This time, though, he wasn’t in the witness stand.
He was in the dock.
He was sentenced to 22 months in jail - after admitting he had downloaded nearly 200,000 images, and more than 12,000 videos, showing the sexual abuse or sexualisation of children…
His conviction puts the spotlight back on a system which has been heavily criticised by some parents – and by leading Norwegian professionals in the childcare field – for being too quick to put children into care, splitting families unnecessarily…
The criticisms of the Norwegian Child Protection Service date back some years. Two years ago I reported on the case of Ruth and Marius Bodnariu, evangelical Christians who were accused in 2015 of breaking the law by smacking their children. Their five children – including a small baby – were put into emergency care, prompting demonstrations by sympathisers around the world.
The children were eventually returned to their parents – but the family then decided to leave Norway. They now live in Marius’s home country, Romania…
n the same year, 2015, more than 140 professionals in the childcare field – lawyers, psychologists and social workers, wrote a National Notice of Concern to the government. They said that “a long list of children – the actual number is not known by anyone – are exposed to serious failures of understanding and infringements of their rights.”
They added that “when expert witnesses submit their reports and give evidence in court, we often see that the observational basis upon which they report is very weak.”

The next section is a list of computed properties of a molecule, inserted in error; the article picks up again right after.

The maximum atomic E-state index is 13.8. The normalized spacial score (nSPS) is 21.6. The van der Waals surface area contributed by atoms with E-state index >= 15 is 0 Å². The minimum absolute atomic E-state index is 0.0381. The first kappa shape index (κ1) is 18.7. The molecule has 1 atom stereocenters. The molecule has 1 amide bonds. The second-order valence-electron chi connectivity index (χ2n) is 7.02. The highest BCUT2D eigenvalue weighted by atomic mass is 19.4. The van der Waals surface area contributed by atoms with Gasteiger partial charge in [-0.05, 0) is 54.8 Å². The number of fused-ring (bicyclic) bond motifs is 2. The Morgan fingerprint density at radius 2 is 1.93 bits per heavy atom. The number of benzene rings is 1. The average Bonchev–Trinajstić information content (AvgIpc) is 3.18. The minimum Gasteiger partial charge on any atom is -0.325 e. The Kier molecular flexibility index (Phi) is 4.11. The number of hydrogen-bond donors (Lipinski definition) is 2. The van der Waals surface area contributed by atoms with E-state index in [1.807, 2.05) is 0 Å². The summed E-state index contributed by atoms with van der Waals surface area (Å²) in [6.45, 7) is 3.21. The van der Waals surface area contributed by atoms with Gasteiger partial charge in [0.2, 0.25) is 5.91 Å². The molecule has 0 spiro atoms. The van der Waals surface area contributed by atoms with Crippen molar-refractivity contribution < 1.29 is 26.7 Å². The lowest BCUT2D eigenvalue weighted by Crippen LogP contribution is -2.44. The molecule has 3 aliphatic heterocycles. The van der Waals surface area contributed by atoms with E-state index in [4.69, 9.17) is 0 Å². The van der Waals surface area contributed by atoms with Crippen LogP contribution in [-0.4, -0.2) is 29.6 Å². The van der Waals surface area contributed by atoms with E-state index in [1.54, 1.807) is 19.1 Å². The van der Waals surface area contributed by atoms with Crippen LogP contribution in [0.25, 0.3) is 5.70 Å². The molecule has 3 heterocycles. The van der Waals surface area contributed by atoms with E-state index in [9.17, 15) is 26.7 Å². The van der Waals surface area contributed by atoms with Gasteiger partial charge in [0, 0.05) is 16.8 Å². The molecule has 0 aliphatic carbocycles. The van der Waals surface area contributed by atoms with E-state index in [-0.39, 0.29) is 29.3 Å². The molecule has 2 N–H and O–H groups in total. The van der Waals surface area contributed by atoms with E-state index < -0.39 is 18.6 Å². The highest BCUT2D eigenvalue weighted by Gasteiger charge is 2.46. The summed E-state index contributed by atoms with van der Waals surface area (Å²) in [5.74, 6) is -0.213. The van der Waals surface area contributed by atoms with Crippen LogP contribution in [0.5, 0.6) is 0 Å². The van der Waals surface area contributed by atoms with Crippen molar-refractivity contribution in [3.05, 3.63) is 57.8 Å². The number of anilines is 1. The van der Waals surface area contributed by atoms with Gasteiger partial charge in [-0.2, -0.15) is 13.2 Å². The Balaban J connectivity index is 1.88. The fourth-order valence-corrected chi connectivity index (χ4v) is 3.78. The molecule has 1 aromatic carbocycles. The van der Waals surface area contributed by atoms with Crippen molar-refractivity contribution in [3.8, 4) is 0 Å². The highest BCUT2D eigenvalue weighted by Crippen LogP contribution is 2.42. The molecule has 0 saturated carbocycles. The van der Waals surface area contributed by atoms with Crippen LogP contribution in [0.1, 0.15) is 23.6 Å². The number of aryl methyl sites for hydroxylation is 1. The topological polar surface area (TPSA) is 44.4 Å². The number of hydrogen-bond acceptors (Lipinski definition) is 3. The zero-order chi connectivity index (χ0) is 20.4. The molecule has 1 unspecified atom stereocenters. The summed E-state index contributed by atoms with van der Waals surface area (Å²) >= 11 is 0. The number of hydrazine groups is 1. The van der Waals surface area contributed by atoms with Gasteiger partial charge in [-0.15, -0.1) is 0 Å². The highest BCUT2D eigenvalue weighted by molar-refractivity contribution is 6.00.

That open letter has now been signed by a further 120 specialists. Meanwhile, a family involved in a custody battle with the state has won a rare legal victory, gaining the right to have its case heard later this year at the highest level of the European Court of Human Rights…
But Inez – who’s now become a campaigner for family rights – regards the silence over the convicted psychiatrist as a cover-up.
She and other parents who’ve lost children are also surprised by a family court decision that the disgraced expert can keep custody of his own young children.
“I’m at a loss for words, for the outrage,” she says, “knowing other parents who have had lesser allegations and have lost children.”
Thore Langfeldt, a psychologist who works with sex offenders, and who gave testimony as an independent expert in the case of the convicted psychiatrist, regards that reaction as “moral outrage”.
He says there is no evidence to suggest that people who download child pornography are more likely than anyone else to commit other offences against children.
“Sometimes moral panic takes over and empirical psychological data vanish on us,” he says.
But Inez, who has been active in her community as a local politician and lay judge, says the case has changed the way she views her own country.
“Before 2013 I considered Norway as the best country in the world. And in many aspects it still is a good country. But if the system is closed and there is no transparency, then it is so much easier to sweep things under the carpet when things go wrong,” she says.
“There has to be a willingness to fix things, because it ensures that people can trust the system.”
Courtesy of a colleague